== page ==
The Encyclopedia Britannica gives a half page to the accomplishments of the son of President John Adams, Charles Francis Adams. Adams followed the political trail of his father and became a U.S. diplomat to Great Britain. The encyclopedia makes no mention of Charles’ family, but Charles’ diary does.
An entry one day read: “Went fishing with my son today—a day wasted.”
Another diary, that of his son Brook Adams, gives us a different perspective: “Went fishing with my father—the most wonderful day of my life.”
Interesting, isn’t it, how a little boy’s perspective could be so different from his dad’s.
But it’s true of me, too. I can remember tugging and half-pulling my dad out of his favorite chair while he was trying to read the evening newspaper. I wanted to play catch. He usually let me win the tug-of-war, sometimes reluctantly. Those were wonderful evenings.
There were fishing trips with Dad to Canada when I caught a trophy Northern Pike. And another outing to a local lake where he netted a small boy’s catfish—a fish so small that it went through the holes in the net. He always used to kid me about that fish—his laughter still echoes in my mind when I recall that skinny fish slipping through the net.
It’s interesting now as an adult how the mind can play tricks on me. Looking back, those days of vacation and moments of memories are among my most cherished possessions. Yet, now that I’m grown it seems that playing catch and going fishing are not nearly productive enough. No measurable goal is apparently achieved. Until, of course, I get a few moments to reflect on the value God places on a little boy or a little girl.
I was reminded recently that not all men today have those memories of time with dad etched on the slate of their hearts. Jeff Schulte, a former associate of mine here at FamilyLife, once wrote the following letter to his ministry partners, thanking them for their partnership in strengthening families. It speaks of memories of a different kind.
I can still picture my Dad bouncing me on his knee, coaching me in Little League, showing me how to shine my shoes, helping me reel in my first fish, and telling me stories about his early days as an undercover detective on the Dayton police force.
I can still hear him saying the words, “Son, I love you.” I can imagine him messing up my hair, wrestling with me on the living room floor, and sharing a hot dog with me at a Cincinnati Reds game.
I can still see him puffing up his chest when he talked about me to his friends. He was proud to be my Dad. He would do anything for me—I was his son—he was my Dad. I was a chip off the old block.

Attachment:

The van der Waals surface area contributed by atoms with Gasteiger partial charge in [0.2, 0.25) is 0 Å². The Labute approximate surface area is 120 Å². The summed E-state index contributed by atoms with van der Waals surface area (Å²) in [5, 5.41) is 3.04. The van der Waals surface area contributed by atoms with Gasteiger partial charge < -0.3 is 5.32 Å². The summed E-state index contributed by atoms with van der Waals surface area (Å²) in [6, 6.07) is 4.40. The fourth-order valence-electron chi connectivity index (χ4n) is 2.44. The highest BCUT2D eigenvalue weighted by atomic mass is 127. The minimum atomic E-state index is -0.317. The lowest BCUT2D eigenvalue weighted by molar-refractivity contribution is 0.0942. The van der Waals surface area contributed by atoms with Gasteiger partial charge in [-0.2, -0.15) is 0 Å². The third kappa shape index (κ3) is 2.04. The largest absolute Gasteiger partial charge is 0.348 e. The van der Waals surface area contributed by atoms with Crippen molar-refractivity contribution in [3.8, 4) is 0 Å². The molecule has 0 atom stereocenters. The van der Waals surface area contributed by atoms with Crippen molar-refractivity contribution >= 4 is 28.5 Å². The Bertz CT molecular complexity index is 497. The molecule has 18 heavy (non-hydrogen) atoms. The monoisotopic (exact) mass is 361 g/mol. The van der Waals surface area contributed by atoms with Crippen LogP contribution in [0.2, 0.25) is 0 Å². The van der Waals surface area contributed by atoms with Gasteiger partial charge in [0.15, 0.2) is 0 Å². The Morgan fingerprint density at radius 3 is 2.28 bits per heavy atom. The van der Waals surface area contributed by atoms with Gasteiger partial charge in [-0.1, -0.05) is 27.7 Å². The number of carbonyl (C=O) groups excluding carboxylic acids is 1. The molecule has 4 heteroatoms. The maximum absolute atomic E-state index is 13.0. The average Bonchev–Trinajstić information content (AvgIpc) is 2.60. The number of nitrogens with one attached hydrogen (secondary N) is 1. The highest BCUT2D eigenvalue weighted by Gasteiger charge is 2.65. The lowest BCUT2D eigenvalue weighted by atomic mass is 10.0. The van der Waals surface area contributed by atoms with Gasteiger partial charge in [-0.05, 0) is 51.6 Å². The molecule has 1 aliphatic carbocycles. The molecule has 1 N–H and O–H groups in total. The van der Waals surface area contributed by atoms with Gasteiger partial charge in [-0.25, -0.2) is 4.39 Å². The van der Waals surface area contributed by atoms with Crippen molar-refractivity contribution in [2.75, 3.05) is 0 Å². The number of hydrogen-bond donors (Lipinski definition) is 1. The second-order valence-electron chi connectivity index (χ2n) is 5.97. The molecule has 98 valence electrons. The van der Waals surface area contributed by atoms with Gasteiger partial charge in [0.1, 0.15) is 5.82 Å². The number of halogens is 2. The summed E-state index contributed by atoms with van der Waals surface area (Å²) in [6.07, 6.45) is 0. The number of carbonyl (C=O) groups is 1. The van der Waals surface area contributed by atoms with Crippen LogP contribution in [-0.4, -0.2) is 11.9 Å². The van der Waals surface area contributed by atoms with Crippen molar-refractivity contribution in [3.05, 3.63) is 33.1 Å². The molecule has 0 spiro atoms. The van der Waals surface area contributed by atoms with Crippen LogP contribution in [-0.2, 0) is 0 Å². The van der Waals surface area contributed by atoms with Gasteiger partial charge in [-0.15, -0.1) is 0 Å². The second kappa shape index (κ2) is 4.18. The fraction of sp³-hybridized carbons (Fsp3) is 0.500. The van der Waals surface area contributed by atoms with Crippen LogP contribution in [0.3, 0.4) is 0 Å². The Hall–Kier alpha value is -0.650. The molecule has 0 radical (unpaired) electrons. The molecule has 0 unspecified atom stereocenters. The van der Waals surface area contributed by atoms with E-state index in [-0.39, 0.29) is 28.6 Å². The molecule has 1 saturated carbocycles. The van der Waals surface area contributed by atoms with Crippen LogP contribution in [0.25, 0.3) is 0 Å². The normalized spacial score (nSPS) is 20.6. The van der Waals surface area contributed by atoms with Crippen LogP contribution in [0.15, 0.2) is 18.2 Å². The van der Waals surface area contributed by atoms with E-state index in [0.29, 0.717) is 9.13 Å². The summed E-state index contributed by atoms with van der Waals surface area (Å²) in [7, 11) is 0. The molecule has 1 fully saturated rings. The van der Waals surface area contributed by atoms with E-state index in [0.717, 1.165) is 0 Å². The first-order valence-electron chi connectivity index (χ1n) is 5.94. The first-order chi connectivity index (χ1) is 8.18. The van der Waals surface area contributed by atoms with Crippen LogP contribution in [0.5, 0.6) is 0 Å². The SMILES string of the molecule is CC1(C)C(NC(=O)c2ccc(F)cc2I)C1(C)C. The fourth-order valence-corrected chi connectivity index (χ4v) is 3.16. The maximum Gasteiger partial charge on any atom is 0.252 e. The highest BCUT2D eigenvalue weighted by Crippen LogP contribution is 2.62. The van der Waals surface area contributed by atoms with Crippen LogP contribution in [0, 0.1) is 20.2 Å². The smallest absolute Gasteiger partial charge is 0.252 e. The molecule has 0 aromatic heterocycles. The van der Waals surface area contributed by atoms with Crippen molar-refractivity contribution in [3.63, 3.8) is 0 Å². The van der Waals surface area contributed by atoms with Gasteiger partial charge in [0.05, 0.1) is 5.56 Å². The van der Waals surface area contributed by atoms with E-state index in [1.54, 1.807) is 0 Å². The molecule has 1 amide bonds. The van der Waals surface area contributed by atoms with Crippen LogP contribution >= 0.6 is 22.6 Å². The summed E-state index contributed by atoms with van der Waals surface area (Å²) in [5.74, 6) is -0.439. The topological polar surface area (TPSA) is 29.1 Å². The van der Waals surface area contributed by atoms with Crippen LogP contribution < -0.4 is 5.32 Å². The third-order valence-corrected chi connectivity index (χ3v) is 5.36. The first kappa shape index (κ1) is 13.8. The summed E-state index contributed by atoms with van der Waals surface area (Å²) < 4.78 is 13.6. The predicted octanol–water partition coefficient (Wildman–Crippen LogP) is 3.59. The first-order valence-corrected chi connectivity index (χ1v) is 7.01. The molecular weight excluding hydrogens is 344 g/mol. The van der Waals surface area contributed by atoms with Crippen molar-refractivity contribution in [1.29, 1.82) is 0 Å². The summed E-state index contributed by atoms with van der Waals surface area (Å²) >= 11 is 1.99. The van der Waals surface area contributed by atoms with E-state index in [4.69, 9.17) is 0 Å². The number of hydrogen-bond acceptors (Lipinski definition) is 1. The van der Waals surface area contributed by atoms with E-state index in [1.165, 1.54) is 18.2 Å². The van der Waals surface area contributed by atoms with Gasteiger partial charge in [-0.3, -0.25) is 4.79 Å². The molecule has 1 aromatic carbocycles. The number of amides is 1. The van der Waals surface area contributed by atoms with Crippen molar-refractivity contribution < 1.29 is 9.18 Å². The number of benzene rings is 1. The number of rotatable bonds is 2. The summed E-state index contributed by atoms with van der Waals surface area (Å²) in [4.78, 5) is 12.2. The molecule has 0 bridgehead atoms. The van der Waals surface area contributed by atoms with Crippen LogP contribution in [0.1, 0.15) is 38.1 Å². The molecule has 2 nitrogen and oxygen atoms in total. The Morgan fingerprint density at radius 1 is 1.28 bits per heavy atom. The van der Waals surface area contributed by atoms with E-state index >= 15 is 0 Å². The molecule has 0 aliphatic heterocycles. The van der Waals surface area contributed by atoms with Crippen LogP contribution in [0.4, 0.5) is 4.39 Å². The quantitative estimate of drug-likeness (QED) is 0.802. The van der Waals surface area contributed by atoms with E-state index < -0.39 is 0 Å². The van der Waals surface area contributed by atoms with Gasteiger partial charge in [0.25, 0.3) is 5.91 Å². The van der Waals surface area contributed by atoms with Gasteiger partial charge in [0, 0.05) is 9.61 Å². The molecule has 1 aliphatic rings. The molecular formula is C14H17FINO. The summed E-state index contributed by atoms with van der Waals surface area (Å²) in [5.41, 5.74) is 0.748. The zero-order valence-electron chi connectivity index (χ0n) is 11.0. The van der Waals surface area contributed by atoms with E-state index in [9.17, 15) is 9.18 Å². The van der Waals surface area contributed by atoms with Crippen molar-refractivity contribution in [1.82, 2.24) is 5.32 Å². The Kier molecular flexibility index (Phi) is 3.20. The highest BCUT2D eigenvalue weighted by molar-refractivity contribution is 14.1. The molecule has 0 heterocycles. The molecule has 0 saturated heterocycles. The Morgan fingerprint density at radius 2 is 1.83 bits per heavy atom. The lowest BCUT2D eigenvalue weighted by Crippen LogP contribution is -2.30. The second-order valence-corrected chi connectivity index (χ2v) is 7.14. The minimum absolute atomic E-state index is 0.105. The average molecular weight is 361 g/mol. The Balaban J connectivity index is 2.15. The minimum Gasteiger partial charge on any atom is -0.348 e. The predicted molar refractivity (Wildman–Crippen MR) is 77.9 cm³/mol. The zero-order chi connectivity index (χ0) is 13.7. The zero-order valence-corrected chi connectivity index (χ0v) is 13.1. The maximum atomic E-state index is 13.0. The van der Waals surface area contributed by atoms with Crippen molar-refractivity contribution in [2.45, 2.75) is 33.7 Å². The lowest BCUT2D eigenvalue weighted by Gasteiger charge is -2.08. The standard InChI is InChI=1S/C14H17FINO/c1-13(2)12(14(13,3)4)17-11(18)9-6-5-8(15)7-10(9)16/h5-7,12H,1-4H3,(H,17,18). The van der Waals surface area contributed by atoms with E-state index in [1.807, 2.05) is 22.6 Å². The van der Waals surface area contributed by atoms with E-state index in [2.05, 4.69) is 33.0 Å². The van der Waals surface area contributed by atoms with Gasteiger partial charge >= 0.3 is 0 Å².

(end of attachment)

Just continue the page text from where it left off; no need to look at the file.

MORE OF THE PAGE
I can still see all this and much more, but I can’t see it in the reservoir of fond memories. Instead, I recall it from an imagination and yearning that wished then and wishes now that it were so. My Dad left home when I was 3. I never really knew him.
When I drive home from the office, I’ll often turn off the radio and in the quiet of the car I’ll think about a little blond-headed three year old somewhere who will grow up knowing his dad because you and I decided we wanted to make a difference.
I’m 26 years old. I still miss my Dad (even though that’s hard to admit). I even cry sometimes when I’m honest with myself about how I feel. Please pray for my Dad. I don’t believe he’s met Jesus.
The most piercing statement in Jeff’s letter are the words, “I never really knew him.” I couldn’t help reflecting on the number of children today who will replay a similar record in their minds. No, not just those from broken homes, but those whose homes have a father and a mother in name only.
Becoming a father
Some years ago at a Weekend to Remember getaway here in Little Rock I remember one man’s statement to me at the end of the conference. He grabbed my hand and blurted out, “I became a father this weekend!” When I asked him when his wife had given birth during the conference, he said, “Oh, no. She didn’t have a baby—we already have three children. You see, I had ‘fathered’ three children, but I wasn’t being a ‘father’ to them. And this weekend I decided I was going to become a real father.”
The little boy who went fishing with his dad, Brook Adams, lived most of his life as an agnostic and a skeptic, defying the roots of his Puritan ancestry. Near the end of his 79-year life he returned to his home church, overcame his shyness, and made a public profession of faith in Jesus Christ. I wonder if God used the memory of the fishing trip with his dad, linked with the spiritual values his father taught him, to bring Brook Adams to faith in Christ.
So this month take a kid fishing and teach him one spiritual truth. Just one memory. Just one truth. It may be “the most wonderful day” of his life.